Friday, 12 October 2007

The Dangers of Clerical Dress?

You may have read in the Catholic papers that an Anglican report (Clergy Lifestyle Theory) has recommended that clerical dress should be dropped for health and safety reasons. Wearing a Roman collar apparently makes priests an 'easy target' for criminals.

It is true that almost all priests are threatened by violent behaviour or language at one time or another, and I can think of colleagues who have been kicked in the head or chased round the church. Five Anglican clerics were murdered in this country between 1996 and 2007. We do need to be more 'security conscious', being careful who we let into the presbytery (especially without an appointment), installing CCTV and exercising vigilance when locking the church or answering the door after dark. The Anglican report suggested having 'guardian angels' - and I suppose bodies like the Knights of St Columba could provide a security role, especially on a busy Sunday morning.

Attacks on clergy won't be prevented simply by donning T-shirts and jeans. In many situations I feel much safer in a Roman collar - especially when I'm visiting housing estates in the depths of Hackney, where I live and work. I frequently travel on the Underground in clericals - I often get strange looks and sometimes enter into conversations with people, but never once have I felt threatened.

And anyway, I wear the collar not for my own benefit (though it does encourage me to act in a priestly way) but as a witness to the presence of the Church in the world and as a way of making myself identifiable and therefore accessible to anybody who might want to speak to a priest. Only last week I was tucking into an ice cream on one of the squares in Lucca and a passing cyclist came over to me and asked me to bless her rosary!

There is obviously a risk, as with anybody wearing a uniform, but the chance of being assaulted is low and more dependant on being in the wrong place at the wrong time.

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13 Comments:

Blogger Mark said...

I agree. I think the suggestion is daft. (And whilst I am not saying that in professional capacity, my work does influence that view.)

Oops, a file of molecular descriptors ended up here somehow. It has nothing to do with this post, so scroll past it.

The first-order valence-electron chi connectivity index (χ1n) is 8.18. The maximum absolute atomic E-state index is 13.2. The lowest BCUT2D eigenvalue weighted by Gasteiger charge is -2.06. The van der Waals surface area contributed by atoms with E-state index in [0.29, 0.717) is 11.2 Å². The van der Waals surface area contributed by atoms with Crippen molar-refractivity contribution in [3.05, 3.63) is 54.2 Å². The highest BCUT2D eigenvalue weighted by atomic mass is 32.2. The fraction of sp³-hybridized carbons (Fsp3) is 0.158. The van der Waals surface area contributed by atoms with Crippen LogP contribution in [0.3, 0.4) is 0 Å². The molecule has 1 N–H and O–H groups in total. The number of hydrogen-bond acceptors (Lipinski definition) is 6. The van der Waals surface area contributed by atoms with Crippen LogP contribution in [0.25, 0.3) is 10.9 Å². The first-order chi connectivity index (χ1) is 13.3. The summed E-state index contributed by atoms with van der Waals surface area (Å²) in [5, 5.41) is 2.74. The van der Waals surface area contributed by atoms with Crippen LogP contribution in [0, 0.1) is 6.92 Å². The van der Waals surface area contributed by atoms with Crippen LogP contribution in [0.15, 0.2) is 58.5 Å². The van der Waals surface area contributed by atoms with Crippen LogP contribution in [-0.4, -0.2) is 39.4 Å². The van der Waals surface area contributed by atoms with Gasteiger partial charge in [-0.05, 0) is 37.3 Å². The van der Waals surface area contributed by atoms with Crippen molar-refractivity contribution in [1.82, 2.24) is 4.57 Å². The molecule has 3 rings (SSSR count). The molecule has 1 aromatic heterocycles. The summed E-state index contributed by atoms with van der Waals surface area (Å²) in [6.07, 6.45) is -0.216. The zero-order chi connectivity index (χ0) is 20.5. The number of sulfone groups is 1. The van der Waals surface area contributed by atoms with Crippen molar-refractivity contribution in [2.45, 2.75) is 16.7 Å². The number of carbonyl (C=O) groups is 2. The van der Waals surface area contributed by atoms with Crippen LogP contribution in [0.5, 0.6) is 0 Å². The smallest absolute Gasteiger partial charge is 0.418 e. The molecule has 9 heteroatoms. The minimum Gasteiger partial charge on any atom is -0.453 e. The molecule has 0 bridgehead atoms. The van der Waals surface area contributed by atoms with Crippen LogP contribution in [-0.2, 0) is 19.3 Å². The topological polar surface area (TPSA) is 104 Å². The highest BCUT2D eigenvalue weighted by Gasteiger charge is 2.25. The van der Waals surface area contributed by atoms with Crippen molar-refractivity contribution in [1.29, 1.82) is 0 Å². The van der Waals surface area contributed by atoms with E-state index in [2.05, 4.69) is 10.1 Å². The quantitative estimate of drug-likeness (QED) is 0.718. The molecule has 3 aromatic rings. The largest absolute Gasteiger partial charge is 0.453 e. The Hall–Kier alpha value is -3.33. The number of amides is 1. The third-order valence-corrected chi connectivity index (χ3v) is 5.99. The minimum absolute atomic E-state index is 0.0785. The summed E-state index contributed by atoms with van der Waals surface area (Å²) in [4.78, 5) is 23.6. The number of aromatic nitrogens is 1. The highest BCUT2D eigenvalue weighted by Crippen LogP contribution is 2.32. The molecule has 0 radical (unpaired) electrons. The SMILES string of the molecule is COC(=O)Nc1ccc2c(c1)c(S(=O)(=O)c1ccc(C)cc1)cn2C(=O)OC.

11:38 am  
Blogger Mrs Jackie Parkes MJ said...

My husband is a man in uniform too..a police officer...we need to see both the Police & Priests visibly to go for physical or spiritual help. i think it's a crying shame about nuns in M & S garb..but that's another point i intend to blog about in future..

5:08 pm  
Anonymous Flabellum said...

I always thought a priest only wore lay clothes when they would be embarrassed to be recognised as a priest!

On M&S nuns, I distinguish four categories of 'religious sisters'; the real ones who wear a habit with veil (such a good witness when so many Muslim women wear a veil as a sign of modesty), Gucci nuns, M&S nuns and Jumble Sale nuns.

(P.S. Can you get black pyjamas with a clerical collar?)

9:49 am  
Anonymous Anonymous said...

Great post, Father.

I was recently travelling with a priest in full clericals. Twice on the journey, he was stopped by people seeking spititual assistance which only a priest can give - and he gave it gladly.

In both cases the couples were quite young - late 20s/early 30s, perhaps. It was a privelege to have been with him on those ocacasions and wonderful to see the expressions of gratitude on the faces of the people he helped.

It should go without saying that I was not present during any of the discussions and he did not talk about them with me either - other than to say that he was pleased to have been able to help and that such occurences are anything but rare. And they only came about because he was visibily recognisable as a Catholic priest.

2:16 pm  
Blogger Fr Ray Blake said...